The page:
About the book: In the small town of Dogwood, West Virginia, Karin has buried her shattered dreams by settling for a faithful husband whose emotional distance from her deep passions and conflicts leaves her isolated. Loaded with guilt, she tries to raise three small children and "do life" the best she can. Will returns to Dogwood intent on pursuing the only woman he has ever loved--only to find there is far more standing in his way than lost years in prison. The secrets of Will and Karin's past begin to emerge through Danny Boyd, a young boy who wishes he hadn't survived the tragedy that knit those two together as well as tore them apart. The trigger that will lay their pain bare and force them to face it rather than flee is the unlikely figure of Ruthie Bowles, a withered, wiry old woman who leads Karin so deep into her anger against God that it forces unexpected consequences.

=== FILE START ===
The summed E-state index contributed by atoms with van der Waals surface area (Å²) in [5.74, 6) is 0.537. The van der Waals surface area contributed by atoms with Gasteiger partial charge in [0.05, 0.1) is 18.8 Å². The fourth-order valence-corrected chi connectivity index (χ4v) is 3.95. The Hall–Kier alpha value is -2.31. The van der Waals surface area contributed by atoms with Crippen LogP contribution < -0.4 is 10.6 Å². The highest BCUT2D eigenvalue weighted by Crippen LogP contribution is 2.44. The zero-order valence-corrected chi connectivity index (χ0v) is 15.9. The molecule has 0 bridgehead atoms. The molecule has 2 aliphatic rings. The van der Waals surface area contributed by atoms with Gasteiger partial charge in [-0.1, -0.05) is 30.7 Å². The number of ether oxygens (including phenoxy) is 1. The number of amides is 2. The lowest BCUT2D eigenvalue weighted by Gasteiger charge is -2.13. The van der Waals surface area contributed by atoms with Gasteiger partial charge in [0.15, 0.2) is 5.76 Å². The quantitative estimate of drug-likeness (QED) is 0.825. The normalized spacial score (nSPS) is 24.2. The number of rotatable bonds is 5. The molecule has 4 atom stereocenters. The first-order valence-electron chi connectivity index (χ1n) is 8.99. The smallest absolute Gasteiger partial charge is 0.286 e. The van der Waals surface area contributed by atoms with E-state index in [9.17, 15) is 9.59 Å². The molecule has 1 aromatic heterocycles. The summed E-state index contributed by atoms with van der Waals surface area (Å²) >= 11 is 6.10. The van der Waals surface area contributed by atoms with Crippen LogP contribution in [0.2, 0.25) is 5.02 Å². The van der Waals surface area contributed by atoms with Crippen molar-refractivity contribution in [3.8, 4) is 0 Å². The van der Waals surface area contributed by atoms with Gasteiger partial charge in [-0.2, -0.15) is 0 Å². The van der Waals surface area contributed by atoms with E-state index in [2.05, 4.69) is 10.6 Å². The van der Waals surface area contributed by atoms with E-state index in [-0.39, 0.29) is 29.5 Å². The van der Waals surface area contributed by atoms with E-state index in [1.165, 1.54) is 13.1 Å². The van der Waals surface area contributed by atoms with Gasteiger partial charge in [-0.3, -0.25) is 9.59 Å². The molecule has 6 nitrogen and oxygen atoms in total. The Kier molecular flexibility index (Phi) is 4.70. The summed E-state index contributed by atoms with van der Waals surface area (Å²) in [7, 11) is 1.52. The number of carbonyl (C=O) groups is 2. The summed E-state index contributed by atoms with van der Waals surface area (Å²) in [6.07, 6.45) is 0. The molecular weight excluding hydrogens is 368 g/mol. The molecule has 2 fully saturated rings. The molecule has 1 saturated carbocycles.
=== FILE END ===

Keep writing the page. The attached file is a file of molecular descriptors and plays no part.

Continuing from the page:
The book is told in the first person, with the main characters narrating different chapters, which are headed by their names. It is an interesting literary device, and in this case very effective. I read Fabry's second book, June Bug last summer so I was glad when my friend Renee gave me Dogwood, Dogwood got a lot of four and five star reviews; I guess some folks found the ending to be original, but to me it was forced and actually left me wondering what really DID happen in one scene. The book is classified as Christian fiction, and while the themes of self-sacrifice, forgiveness and redemption are Christian, but plot is not overtly so. Grade B-